Wearable Research — Jhnn Ymn

Touché – Wearable pods for musicians, artists, and performers

Practice it works in

Designed by Marie Tricaud for performers, musicians and listeners, Touché is a set of wearable pods that is intended to be used in any situation that features live music, such as festivals or musical performances. It thus has a particular focus on the artistic experience of music and sound, allowing those with a musical practice to be more sensitive to the sense of touch, with aims of creating an “immersive synaesthetic concert”.

Its specific use

Allowing musicians to compose and perform live music as temperature and vibrations on the user’s skin via wearable modules, Touché consists of multiple plastic pods that are meant to be attached to bare skin. They may be removed and inserted within a console that allows the musician/performer to program each pod to emit a specific sequence of stimuli.

Mobility

Given that these are small pods attached to skin, the design affords for a great deal of mobility as it does not inhibit movement and seems to be as unobstrusive to movement as possible. Considering the contexts it is meant to be utilised in (music festivals, etc), it is likely that a lot of movement will take place, necessitating such a design. It is mentioned that the current working prototype relies on wires to connect the pads, which might limit mobility, while the designer is working towards a wireless version.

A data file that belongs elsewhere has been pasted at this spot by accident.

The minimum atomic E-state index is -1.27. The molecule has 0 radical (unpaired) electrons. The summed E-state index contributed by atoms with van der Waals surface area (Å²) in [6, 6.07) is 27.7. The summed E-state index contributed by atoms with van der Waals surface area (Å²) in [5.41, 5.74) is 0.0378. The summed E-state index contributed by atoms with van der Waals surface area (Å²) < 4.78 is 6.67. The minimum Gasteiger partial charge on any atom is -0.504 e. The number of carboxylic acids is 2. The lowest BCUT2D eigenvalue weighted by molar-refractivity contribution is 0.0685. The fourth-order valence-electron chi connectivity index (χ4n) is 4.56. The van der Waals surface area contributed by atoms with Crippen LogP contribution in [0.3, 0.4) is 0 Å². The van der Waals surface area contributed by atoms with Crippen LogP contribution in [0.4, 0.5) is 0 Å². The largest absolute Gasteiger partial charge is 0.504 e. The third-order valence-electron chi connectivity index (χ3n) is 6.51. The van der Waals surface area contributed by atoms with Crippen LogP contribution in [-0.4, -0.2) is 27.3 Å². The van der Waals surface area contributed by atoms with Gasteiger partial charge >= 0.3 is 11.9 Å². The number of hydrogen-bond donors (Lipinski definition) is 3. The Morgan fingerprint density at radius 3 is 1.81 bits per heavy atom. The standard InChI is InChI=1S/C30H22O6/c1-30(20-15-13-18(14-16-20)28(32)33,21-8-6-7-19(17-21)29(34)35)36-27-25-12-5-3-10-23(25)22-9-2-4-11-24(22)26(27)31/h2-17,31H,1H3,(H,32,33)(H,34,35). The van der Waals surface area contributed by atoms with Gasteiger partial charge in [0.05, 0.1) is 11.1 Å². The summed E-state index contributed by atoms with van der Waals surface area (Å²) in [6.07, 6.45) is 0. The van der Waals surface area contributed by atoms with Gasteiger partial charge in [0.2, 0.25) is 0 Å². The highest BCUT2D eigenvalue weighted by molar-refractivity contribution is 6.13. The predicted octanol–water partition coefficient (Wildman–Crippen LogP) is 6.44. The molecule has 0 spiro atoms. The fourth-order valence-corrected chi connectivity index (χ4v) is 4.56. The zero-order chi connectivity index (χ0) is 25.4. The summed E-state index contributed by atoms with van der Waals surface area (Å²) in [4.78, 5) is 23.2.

Utility vs Fashionability

While not particularly subtle or ‘invisible’, as some wearables attempt to be, the pods and the console are aesthetically very cohesive – blocky, colourful – and work in tandem with the playful nature of the project. In terms of utility, it plays a more artistic function, and seems to have a good balance of both utility and aesthetic.

Vibeat devices – For the deaf to experience music through touch

Practice it works in

Designed by Liron Gino for deaf and hard-of-hearing people to listen to music, this set of devices also has a particular focus on the experience on sound and its tactile nature, though geared more towards the experience of music for the deaf.

Its specific use

Featuring a set of devices that include a bracelet, a necklace, and a pin, all with circular modules attached, the Vibeat collection is able to translate tracks into vibrations, connecting to a music source via Bluetooth, with different units reacting to the differing ranges and frequencies within notes to generate vibrations at differing rates. Users are thus able to experience music through touch alone.

Mobility

As the devices are rather elegantly designed as unobtrusive accessories, such as a necklace or bracelet, mobility seems to be retained by the user even through the use of the device.

Utility vs Fashionability

Similar to the above example, it seems to also serve utility in the sense that it is able to modulate musical experience, though for a different community. Through rather sleek design, it is able to maintain a good balance between utility and aesthetic.

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